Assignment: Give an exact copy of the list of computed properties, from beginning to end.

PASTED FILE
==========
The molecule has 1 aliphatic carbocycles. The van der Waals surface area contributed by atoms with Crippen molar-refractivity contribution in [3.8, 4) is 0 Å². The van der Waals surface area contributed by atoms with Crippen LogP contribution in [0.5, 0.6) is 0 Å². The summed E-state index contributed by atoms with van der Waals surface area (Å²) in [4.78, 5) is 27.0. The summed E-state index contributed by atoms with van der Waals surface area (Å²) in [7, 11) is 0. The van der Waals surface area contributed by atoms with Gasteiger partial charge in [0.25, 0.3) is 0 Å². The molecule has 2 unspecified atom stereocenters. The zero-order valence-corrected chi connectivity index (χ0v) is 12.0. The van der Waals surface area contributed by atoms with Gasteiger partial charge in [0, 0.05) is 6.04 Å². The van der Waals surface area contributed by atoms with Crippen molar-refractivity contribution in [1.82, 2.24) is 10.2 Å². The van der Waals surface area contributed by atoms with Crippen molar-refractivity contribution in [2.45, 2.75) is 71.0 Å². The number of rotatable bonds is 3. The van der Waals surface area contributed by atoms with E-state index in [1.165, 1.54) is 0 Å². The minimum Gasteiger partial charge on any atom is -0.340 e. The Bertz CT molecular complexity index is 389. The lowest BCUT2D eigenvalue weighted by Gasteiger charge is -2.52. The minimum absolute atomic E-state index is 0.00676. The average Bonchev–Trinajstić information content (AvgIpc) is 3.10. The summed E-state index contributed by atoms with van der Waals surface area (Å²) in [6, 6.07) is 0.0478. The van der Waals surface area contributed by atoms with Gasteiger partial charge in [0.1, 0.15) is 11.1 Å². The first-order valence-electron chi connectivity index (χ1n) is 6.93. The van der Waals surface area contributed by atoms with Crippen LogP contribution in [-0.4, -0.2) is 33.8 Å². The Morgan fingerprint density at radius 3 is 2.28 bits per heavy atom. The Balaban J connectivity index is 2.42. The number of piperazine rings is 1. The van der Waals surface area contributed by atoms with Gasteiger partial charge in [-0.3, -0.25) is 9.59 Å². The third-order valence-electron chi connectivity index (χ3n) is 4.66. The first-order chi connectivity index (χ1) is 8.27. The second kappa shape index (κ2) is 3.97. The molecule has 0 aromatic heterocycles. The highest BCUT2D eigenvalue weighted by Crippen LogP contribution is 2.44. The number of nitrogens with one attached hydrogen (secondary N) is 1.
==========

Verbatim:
The molecule has 1 aliphatic carbocycles. The van der Waals surface area contributed by atoms with Crippen molar-refractivity contribution in [3.8, 4) is 0 Å². The van der Waals surface area contributed by atoms with Crippen LogP contribution in [0.5, 0.6) is 0 Å². The summed E-state index contributed by atoms with van der Waals surface area (Å²) in [4.78, 5) is 27.0. The summed E-state index contributed by atoms with van der Waals surface area (Å²) in [7, 11) is 0. The van der Waals surface area contributed by atoms with Gasteiger partial charge in [0.25, 0.3) is 0 Å². The molecule has 2 unspecified atom stereocenters. The zero-order valence-corrected chi connectivity index (χ0v) is 12.0. The van der Waals surface area contributed by atoms with Gasteiger partial charge in [0, 0.05) is 6.04 Å². The van der Waals surface area contributed by atoms with Crippen molar-refractivity contribution in [1.82, 2.24) is 10.2 Å². The van der Waals surface area contributed by atoms with Crippen molar-refractivity contribution in [2.45, 2.75) is 71.0 Å². The number of rotatable bonds is 3. The van der Waals surface area contributed by atoms with E-state index in [1.165, 1.54) is 0 Å². The minimum Gasteiger partial charge on any atom is -0.340 e. The Bertz CT molecular complexity index is 389. The lowest BCUT2D eigenvalue weighted by Gasteiger charge is -2.52. The minimum absolute atomic E-state index is 0.00676. The average Bonchev–Trinajstić information content (AvgIpc) is 3.10. The summed E-state index contributed by atoms with van der Waals surface area (Å²) in [6, 6.07) is 0.0478. The van der Waals surface area contributed by atoms with Gasteiger partial charge in [0.1, 0.15) is 11.1 Å². The first-order valence-electron chi connectivity index (χ1n) is 6.93. The van der Waals surface area contributed by atoms with Crippen LogP contribution in [-0.4, -0.2) is 33.8 Å². The Morgan fingerprint density at radius 3 is 2.28 bits per heavy atom. The Balaban J connectivity index is 2.42. The number of piperazine rings is 1. The van der Waals surface area contributed by atoms with Gasteiger partial charge in [-0.3, -0.25) is 9.59 Å². The third-order valence-electron chi connectivity index (χ3n) is 4.66. The first-order chi connectivity index (χ1) is 8.27. The second kappa shape index (κ2) is 3.97. The molecule has 0 aromatic heterocycles. The highest BCUT2D eigenvalue weighted by Crippen LogP contribution is 2.44. The number of nitrogens with one attached hydrogen (secondary N) is 1.